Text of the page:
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UVA1 Light for Scleroderma and Similar Conditions

This study has been terminated.
Sponsor:
Information provided by (Responsible Party):
University of Michigan
ClinicalTrials.gov Identifier:
NCT00476697
First received: May 18, 2007
Last updated: October 3, 2011
Last verified: October 2011
  Purpose

The purpose of this investigation is to evaluate the effectiveness of high-dose UVA1 irradiation in the treatment of fibrosing conditions of the skin, e.g., keloid (a thick scar from growth of fibrous tissue), scleroderma (deposits of fibrous tissue in the skin) and acne keloidalis nuchae (keloids on the back of the neck or hairline) old burn scars, granuloma annulare or other similar skin conditions. This UVA1 dosing schedule has been used successfully in Germany for various skin diseases, such as the above mentioned scleroderma.


Condition Intervention
Keloid
Scleroderma
Scars
Granuloma Annulare
Acne Keloidalis Nuchae
Device: German manufactured UVA1 emitting light system

Study Type: Interventional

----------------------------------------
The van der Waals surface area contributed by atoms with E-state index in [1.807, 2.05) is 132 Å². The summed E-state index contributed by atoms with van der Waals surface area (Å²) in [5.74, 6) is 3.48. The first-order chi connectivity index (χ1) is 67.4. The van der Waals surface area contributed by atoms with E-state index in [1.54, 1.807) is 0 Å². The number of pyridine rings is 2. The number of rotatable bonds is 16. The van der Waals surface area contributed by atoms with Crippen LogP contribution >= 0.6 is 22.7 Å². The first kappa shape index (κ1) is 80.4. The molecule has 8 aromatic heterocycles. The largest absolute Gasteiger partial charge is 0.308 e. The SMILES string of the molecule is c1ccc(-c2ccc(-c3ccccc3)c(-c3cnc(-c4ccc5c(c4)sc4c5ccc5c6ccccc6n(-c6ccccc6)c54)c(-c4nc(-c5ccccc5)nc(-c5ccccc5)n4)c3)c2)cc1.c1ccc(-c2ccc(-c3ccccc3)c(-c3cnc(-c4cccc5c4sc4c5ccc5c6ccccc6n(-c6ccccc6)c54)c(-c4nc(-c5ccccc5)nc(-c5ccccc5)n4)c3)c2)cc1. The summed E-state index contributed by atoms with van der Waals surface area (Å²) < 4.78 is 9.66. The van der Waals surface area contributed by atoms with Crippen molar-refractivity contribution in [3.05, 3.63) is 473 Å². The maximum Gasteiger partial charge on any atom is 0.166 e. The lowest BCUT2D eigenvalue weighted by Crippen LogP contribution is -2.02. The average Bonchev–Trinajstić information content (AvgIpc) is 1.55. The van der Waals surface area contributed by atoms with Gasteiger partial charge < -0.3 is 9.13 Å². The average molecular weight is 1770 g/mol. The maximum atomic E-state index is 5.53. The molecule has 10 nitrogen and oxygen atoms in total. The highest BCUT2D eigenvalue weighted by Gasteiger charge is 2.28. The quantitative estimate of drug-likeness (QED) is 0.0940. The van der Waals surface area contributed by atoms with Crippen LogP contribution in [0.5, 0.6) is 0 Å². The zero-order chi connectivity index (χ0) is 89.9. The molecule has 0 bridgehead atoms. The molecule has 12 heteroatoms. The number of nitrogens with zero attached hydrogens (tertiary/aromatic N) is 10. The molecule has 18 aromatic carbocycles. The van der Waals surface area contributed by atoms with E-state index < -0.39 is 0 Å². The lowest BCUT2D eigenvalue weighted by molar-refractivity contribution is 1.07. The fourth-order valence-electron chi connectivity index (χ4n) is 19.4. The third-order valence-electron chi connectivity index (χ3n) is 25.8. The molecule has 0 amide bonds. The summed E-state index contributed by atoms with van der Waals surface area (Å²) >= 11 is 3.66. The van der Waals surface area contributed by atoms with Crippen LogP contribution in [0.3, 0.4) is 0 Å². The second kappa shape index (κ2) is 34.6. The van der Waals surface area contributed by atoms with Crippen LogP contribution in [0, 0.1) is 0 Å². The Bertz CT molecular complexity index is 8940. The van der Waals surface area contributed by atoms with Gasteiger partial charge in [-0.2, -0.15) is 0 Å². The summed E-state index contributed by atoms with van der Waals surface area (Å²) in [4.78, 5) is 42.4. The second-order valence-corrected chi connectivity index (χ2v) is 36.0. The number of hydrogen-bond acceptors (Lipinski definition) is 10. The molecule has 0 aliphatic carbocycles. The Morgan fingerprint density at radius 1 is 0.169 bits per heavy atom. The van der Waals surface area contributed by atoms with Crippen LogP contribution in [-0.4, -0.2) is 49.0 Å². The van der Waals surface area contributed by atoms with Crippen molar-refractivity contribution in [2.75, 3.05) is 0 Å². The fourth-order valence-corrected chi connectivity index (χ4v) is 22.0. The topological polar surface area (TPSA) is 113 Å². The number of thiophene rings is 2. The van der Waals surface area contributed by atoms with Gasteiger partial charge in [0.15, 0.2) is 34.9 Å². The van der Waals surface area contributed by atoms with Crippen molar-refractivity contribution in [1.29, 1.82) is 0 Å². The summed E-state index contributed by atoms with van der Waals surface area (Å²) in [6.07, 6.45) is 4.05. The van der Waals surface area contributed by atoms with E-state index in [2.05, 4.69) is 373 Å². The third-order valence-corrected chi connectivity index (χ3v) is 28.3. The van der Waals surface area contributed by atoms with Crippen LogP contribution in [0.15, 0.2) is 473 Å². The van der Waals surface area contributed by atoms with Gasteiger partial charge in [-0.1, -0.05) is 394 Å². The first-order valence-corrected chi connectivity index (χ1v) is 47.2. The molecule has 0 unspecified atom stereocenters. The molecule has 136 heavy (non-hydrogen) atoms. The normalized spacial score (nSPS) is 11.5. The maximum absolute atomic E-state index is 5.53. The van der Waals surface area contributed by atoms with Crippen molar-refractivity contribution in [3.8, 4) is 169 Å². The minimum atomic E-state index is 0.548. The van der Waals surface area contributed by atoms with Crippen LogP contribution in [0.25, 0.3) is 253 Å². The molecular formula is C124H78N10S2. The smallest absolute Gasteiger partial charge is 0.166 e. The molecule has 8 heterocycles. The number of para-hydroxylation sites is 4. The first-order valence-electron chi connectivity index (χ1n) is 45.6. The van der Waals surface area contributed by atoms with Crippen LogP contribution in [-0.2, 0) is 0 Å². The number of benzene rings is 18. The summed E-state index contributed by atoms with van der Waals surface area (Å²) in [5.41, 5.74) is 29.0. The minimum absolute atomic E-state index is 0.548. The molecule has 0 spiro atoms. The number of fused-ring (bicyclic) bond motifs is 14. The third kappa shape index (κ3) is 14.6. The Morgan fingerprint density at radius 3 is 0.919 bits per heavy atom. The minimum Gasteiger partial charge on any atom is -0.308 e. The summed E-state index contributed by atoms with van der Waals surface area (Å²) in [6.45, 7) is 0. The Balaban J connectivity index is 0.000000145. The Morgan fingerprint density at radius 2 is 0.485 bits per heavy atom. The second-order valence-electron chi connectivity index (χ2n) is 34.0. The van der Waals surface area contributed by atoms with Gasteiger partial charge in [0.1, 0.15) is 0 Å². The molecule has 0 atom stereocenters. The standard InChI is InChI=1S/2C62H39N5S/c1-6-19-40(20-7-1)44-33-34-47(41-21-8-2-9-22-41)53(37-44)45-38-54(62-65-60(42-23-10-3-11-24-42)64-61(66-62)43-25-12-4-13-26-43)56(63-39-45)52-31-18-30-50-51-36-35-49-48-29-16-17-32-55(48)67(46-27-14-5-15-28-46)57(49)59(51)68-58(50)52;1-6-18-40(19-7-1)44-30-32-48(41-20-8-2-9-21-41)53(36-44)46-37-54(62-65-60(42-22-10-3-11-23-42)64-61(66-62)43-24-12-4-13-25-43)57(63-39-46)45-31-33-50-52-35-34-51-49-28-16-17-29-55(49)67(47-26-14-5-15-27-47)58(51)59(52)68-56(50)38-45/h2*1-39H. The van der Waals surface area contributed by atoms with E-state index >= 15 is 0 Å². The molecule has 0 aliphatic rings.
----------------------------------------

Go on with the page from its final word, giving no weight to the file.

Study Design: Allocation: Non-Randomized
Endpoint Classification: Safety/Efficacy Study
Intervention Model: Single Group Assignment
Masking: Open Label
Primary Purpose: Treatment
Official Title: The Effectiveness of UVA1 Irradiation in the Treatment of Skin Conditions With Altered Dermal Matrix: An Open Pilot Study

Resource links provided by NLM:


Further study details as provided by University of Michigan:

Primary Outcome Measures:
  • Measurement of plaque thickness, increase in mobility, plaque hardness [ Time Frame: 16 weeks ] [ Designated as safety issue: No ]

Secondary Outcome Measures:
  • Analysis of collagen levels, mmp induction [ Time Frame: 16 weeks ] [ Designated as safety issue: No ]

Estimated Enrollment: 50
Study Start Date: January 1997
Study Completion Date: May 2011
Primary Completion Date: May 2011 (Final data collection date for primary outcome measure)
Intervention Details:
    Device: German manufactured UVA1 emitting light system
    The dose and scheduling of irradiation is as follows: Up to 130J/cm2 from a UVA1 Sellamed irradiation device with irradiations up to 5 times per week.